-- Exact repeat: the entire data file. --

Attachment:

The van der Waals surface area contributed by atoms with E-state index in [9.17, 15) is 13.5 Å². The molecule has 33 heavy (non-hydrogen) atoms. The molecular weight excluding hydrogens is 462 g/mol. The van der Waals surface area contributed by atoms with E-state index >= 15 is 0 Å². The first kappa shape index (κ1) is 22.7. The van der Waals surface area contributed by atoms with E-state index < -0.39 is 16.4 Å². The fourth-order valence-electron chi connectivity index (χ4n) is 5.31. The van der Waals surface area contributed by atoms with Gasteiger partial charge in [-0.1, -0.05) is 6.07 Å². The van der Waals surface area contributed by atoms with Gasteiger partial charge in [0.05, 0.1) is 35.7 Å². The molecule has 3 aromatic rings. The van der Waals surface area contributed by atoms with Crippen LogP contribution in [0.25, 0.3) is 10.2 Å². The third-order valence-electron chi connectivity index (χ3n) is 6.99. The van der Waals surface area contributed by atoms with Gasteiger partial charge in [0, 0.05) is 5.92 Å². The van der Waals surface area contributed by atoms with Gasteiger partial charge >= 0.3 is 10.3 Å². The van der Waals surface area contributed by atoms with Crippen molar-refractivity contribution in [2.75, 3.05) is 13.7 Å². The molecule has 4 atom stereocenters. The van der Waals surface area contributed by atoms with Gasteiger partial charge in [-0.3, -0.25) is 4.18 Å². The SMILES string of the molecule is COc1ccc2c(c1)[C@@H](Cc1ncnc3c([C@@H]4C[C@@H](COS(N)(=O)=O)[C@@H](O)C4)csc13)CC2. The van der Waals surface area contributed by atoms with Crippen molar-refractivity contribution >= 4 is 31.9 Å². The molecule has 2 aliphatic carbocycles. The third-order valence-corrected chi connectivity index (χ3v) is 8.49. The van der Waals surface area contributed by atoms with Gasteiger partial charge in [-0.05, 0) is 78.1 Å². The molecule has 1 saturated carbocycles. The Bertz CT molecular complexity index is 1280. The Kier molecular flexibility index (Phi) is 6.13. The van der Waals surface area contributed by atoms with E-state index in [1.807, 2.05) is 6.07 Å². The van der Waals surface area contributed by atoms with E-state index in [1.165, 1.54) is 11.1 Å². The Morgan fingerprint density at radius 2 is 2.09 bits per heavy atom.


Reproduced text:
The van der Waals surface area contributed by atoms with E-state index in [9.17, 15) is 13.5 Å². The molecule has 33 heavy (non-hydrogen) atoms. The molecular weight excluding hydrogens is 462 g/mol. The van der Waals surface area contributed by atoms with E-state index >= 15 is 0 Å². The first kappa shape index (κ1) is 22.7. The van der Waals surface area contributed by atoms with E-state index < -0.39 is 16.4 Å². The fourth-order valence-electron chi connectivity index (χ4n) is 5.31. The van der Waals surface area contributed by atoms with Gasteiger partial charge in [-0.1, -0.05) is 6.07 Å². The van der Waals surface area contributed by atoms with Gasteiger partial charge in [0.05, 0.1) is 35.7 Å². The molecule has 3 aromatic rings. The van der Waals surface area contributed by atoms with Crippen LogP contribution in [0.25, 0.3) is 10.2 Å². The third-order valence-electron chi connectivity index (χ3n) is 6.99. The van der Waals surface area contributed by atoms with Gasteiger partial charge in [0, 0.05) is 5.92 Å². The van der Waals surface area contributed by atoms with Gasteiger partial charge >= 0.3 is 10.3 Å². The van der Waals surface area contributed by atoms with Crippen molar-refractivity contribution in [2.75, 3.05) is 13.7 Å². The molecule has 4 atom stereocenters. The van der Waals surface area contributed by atoms with Gasteiger partial charge in [-0.3, -0.25) is 4.18 Å². The SMILES string of the molecule is COc1ccc2c(c1)[C@@H](Cc1ncnc3c([C@@H]4C[C@@H](COS(N)(=O)=O)[C@@H](O)C4)csc13)CC2. The van der Waals surface area contributed by atoms with Crippen molar-refractivity contribution >= 4 is 31.9 Å². The molecule has 2 aliphatic carbocycles. The third-order valence-corrected chi connectivity index (χ3v) is 8.49. The van der Waals surface area contributed by atoms with Gasteiger partial charge in [-0.05, 0) is 78.1 Å². The molecule has 1 saturated carbocycles. The Bertz CT molecular complexity index is 1280. The Kier molecular flexibility index (Phi) is 6.13. The van der Waals surface area contributed by atoms with E-state index in [1.807, 2.05) is 6.07 Å². The van der Waals surface area contributed by atoms with E-state index in [1.165, 1.54) is 11.1 Å². The Morgan fingerprint density at radius 2 is 2.09 bits per heavy atom.